Cover image for Titian’s Icons: Tradition, Charisma, and Devotion in Renaissance Italy By Christopher J. Nygren

Titian’s Icons

Tradition, Charisma, and Devotion in Renaissance Italy

Christopher J. Nygren

COMING IN MAY

272 pages
9" × 10"
36 color/57 b&w illustrations
2020

Titian’s Icons

Tradition, Charisma, and Devotion in Renaissance Italy

Christopher J. Nygren

“An erudite study of Titian’s small-format paintings of biblical subjects. Through a careful analysis of this group of paintings, and with particular attention to the early modern conflicts between the traditions of devotional images and theorizations of art, Nygren’s book revises our understanding of Titian’s position in the history of early modern sacred art.”

 

  • Description
  • Reviews
  • Bio
  • Table of Contents
  • Subjects
Titian, one of the most successful painters of the Italian Renaissance, was credited by his contemporaries with painting a miracle-working image, the San Rocco Christ Carrying the Cross. Taking this unusual circumstance as a point of departure, Christopher J. Nygren revisits the scope and impact of Titian’s life’s work. Nygren shows how, motivated by his status as the creator of a miracle-working object, Titian played an active and essential role in reorienting the long tradition of Christian icons over the course of the sixteenth century.

Drawing attention to Titian’s unique status as a painter whose work was viewed as a conduit of divine grace, Nygren shows clearly how the artist appropriated, deployed, and reconfigured Christian icon painting. Specifically, he tracks how Titian continually readjusted his art to fit the shifting contours of religious and political reformations, and how these changes shaped Titian’s conception of what made a devotionally efficacious image. The strategies that were successful in, say, 1516 were discarded by the 1540s, when his approach to icon painting underwent a radical revision. Therefore, this book not only tracks the career of one of the most important artists in the tradition of Western painting but also brings to light new information about how divergent agendas of religious, political, and artistic reform interacted over the long arc of the sixteenth century.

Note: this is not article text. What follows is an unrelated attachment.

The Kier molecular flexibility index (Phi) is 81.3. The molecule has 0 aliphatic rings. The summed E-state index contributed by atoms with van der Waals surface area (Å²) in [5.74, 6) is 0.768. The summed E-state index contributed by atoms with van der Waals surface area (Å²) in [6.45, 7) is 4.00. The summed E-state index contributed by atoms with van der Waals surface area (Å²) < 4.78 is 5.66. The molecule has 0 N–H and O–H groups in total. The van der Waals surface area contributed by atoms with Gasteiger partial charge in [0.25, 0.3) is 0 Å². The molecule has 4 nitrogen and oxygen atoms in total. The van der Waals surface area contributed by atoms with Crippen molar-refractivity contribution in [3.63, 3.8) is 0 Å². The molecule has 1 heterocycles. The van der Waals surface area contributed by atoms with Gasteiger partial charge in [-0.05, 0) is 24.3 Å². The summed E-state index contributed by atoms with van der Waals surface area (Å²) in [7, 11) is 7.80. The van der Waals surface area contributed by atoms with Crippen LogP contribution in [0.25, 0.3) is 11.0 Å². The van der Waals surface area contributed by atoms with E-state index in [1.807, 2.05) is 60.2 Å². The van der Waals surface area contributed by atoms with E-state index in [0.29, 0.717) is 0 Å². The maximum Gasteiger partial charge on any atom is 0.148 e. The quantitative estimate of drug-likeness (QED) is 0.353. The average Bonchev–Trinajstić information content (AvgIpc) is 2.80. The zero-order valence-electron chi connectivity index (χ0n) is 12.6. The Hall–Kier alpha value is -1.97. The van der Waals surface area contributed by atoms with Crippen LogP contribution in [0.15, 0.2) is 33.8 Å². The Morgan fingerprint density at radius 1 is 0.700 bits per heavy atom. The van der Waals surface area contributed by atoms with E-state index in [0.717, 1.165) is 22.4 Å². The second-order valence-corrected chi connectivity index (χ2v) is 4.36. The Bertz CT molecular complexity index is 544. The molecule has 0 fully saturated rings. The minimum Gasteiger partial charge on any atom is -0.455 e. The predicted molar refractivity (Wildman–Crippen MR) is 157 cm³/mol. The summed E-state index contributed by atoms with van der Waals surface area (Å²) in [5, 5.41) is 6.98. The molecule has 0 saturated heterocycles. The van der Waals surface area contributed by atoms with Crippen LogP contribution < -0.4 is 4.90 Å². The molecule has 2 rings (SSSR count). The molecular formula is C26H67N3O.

Original and erudite, this book represents an important reassessment of Titan’s approach to devotional subject matter. It will appeal to students and specialists as well as art aficionados interested in Titian and in religious painting.

“An erudite study of Titian’s small-format paintings of biblical subjects. Through a careful analysis of this group of paintings, and with particular attention to the early modern conflicts between the traditions of devotional images and theorizations of art, Nygren’s book revises our understanding of Titian’s position in the history of early modern sacred art.”
“This searching and lucid study tactfully sets Titian’s art into contexts of Christian devotional traditions and reform thought, not to dress the artist in pious robes but to reveal Titian’s blazing pictorial intelligence at work at the very foundations of religious art.”
“In this groundbreaking investigation of Titian’s understudied small-scale religious paintings, Christopher Nygren convincingly demonstrates in his rich and erudite analysis that these were high-stakes painterly performances that prompted—even scripted—certain devotional responses from their sophisticated beholders. Provocatively referring to these polyvalent paintings as ‘icons,’ Nygren aligns Titian’s art with early modern understandings about miraculous agency, votive petition, vibrant matter, and spiritual comportment.”

Christopher J. Nygren is Assistant Professor of History of Art and Architecture at the University of Pittsburgh.

List of Illustrations

Preface

Acknowledgments

List of Abbreviations

Introduction: Titian, Charismatic Painter

1. Icons and Agency: The San Rocco Christ Carrying the Cross

2. Icons and Exegesis in Ferrara: Christ with the Coin and Judith/Salome

3. Erasmian Icons: Visualizing the Philosophia Christi

4. Icons and Community: Rome and the Network of Ecce Homos

5. Rupestrian Icons: Ecce Homo on Slate, Mater Dolorosa on Marble, and the Matter of Devotion

6. Explicit Icons: Historicity Between Tradition and Self

7. The Twilight of the Icon? Titian’s Pietà in the Gallerie dell’Accademia

Epilogue

Notes

Bibliograph

Index